Nickelback Beats Song-Theft Lawsuit Over ‘Rockstar’ At Appeals Court: ‘Mere Clichés’ Aren’t Infringement

A federal appeals court has rejected a copyright lawsuit that claimed Nickelback ripped off its 2006 hit “Rockstar” from an earlier song called “Rock Star,” ruling that the band can’t be sued simply for using “clichés” and “singing about being a rockstar.”

Upholding a judge’s decision last year that tossed the case, the U.S. Court of Appeals for the Fifth Circuit ruled Monday that Kirk Johnston had not even come close to proving that Nickelback infringed his earlier song when it released “Rockstar.”

Johnston, the lead singer of a Texas band called Snowblind Revival, had argued that the two songs have such similar lyrics that the lower judge should have ruled that they were “strikingly similar,” but the appeals court sharply disagreed.

“Johnston’s expert categorizes the lyrics into common themes such as ‘making lots of money,’ ‘connections to famous people,’ and ‘references to sports’,” the three-judge panel wrote. “But these broad categories are mere clichés of being a rockstar that are not unique to the rock genre. Singing about being a rockstar is not limited to Johnston.”

Ditto for other lyrics about sports, the appeals court wrote. Johnston’s song included the line “Might buy the Cowboys and that’s how I’ll spend my Sundays,” while Nickelback’s song featured the line “And a bathroom I can play baseball in.”

“These lyrics reference different sports in different contexts, and do not approach the threshold of striking similarity,” the appellate judges wrote. “No reasonable juror would think that Nickelback could have produced its lyric about baseball only by copying Johnston’s lyric about football.”

Released on Nickelback’s 2005 album, All the Right Reasons, “Rockstar” has not aged well with critics. In 2008, the Guardian said the song “makes literally no sense and is the worst thing of all time.” In 2012, Buzzfeed listed it as the second-worst song ever written, citing it as an example of “why everyone hates Nickelback so much.” But the song was a commercial hit, eventually reaching No. 6 on the Billboard Hot 100 in September 2007 and ultimately spending nearly a year on the chart.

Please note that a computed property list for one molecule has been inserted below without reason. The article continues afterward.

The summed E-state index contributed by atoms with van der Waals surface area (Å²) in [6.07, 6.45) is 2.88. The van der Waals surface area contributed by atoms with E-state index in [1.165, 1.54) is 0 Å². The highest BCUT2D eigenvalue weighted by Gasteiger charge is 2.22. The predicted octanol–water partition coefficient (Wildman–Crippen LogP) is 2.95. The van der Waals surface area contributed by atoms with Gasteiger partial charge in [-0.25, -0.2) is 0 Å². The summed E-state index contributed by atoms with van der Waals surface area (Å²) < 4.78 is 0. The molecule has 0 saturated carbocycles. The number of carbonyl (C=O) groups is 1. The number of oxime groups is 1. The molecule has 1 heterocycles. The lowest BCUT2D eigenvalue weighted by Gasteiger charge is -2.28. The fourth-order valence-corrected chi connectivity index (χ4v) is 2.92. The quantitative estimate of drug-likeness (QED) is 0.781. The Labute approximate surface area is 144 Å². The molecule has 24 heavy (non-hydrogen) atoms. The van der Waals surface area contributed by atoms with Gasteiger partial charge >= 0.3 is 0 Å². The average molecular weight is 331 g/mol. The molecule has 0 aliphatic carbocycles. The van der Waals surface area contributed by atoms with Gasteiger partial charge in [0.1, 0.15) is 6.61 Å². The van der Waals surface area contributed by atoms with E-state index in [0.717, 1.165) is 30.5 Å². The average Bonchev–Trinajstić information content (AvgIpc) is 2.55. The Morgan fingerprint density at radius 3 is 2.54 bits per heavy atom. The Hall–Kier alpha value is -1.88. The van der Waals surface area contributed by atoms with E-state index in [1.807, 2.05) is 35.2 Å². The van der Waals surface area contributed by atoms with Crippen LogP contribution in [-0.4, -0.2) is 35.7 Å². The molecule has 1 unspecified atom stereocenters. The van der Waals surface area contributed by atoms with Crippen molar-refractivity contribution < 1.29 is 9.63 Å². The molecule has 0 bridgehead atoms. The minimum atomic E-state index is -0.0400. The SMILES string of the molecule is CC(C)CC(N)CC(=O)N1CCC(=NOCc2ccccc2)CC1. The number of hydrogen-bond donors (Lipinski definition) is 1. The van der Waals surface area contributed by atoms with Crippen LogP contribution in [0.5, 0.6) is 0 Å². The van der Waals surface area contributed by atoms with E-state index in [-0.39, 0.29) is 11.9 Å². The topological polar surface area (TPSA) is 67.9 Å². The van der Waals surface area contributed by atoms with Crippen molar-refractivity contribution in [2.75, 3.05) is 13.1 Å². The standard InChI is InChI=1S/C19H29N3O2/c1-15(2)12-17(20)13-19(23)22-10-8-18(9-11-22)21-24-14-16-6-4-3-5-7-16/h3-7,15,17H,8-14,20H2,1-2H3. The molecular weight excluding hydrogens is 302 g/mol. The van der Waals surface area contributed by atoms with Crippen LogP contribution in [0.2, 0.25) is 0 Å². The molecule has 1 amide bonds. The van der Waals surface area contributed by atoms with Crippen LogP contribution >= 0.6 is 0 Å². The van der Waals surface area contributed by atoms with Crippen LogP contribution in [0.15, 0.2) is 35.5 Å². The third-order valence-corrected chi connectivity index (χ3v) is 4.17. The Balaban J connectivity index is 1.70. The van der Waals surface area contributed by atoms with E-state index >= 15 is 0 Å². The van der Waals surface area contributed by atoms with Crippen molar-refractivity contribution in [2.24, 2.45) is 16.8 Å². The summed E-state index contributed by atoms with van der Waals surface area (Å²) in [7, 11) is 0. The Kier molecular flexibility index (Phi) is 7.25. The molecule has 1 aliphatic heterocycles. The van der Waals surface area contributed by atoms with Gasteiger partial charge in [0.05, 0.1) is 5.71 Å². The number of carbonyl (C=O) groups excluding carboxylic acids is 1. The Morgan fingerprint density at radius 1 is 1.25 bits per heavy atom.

Johnston sued in May 2020, claiming the hit song had stolen “substantial portions” of his own “Rock Star,” including the “tempo, song form, melodic structure, harmonic structures and lyrical themes.”  In particular, he cited similar lyrics about rock star lifestyles, making huge amounts of money and having famous friends.

But in March 2023, U.S. District Judge Robert Pitman that Johnston’s case at times “borders on the absurd.” He said any similarities between the two songs were just “outlandish stereotypes and images associated with being a huge, famous, rock star,” and that much of the rest of the songs were different.

“Stated simply, they do not sound alike,” the judge wrote. “Where both songs evoke similar themes, they are rendered dissimilar through the vivid detail of the original expression in Nickelback’s lyrics.”

On Monday, the Fifth Circuit upheld that decision – meaning that, barring an extremely unlikely trip to the U.S. Supreme Court, the case is over for good.

In the ruling, the appeals court also upheld another important finding: That there was zero evidence that frontman Chad Kroeger and the other members of the rock band ever heard Johnston’s earlier song. Such “access” is a key question in any copyright lawsuit; without showing “access”, an accuser like Johnston must prove that two songs are essentially identical.

In appealing that ruling, Johnston argued that his band Snowblind Revival and Nickelback were “moving in relatively the same circles,” or that UMG executives had potentially attended one of his band’s shows at an Austin concert venue. But the appeals court was unmoved, calling it “mere speculation.”

“Inferring access from this evidence would require ‘leaps of logic’ that are not supported by the record,” the appeals court wrote. “A jury would have to infer that the executives Johnston named actually attended Snowblind’s shows or received one of his demo CDs, and that these executives then showed the song to Nickelback. This “chain of hypothetical transmittals is insufficient …especially in the face of testimony from Nickelback members and relevant executives that they had never heard of Johnston’s song.”

Attorneys for both sides did not immediately return requests for comment on Wednesday.

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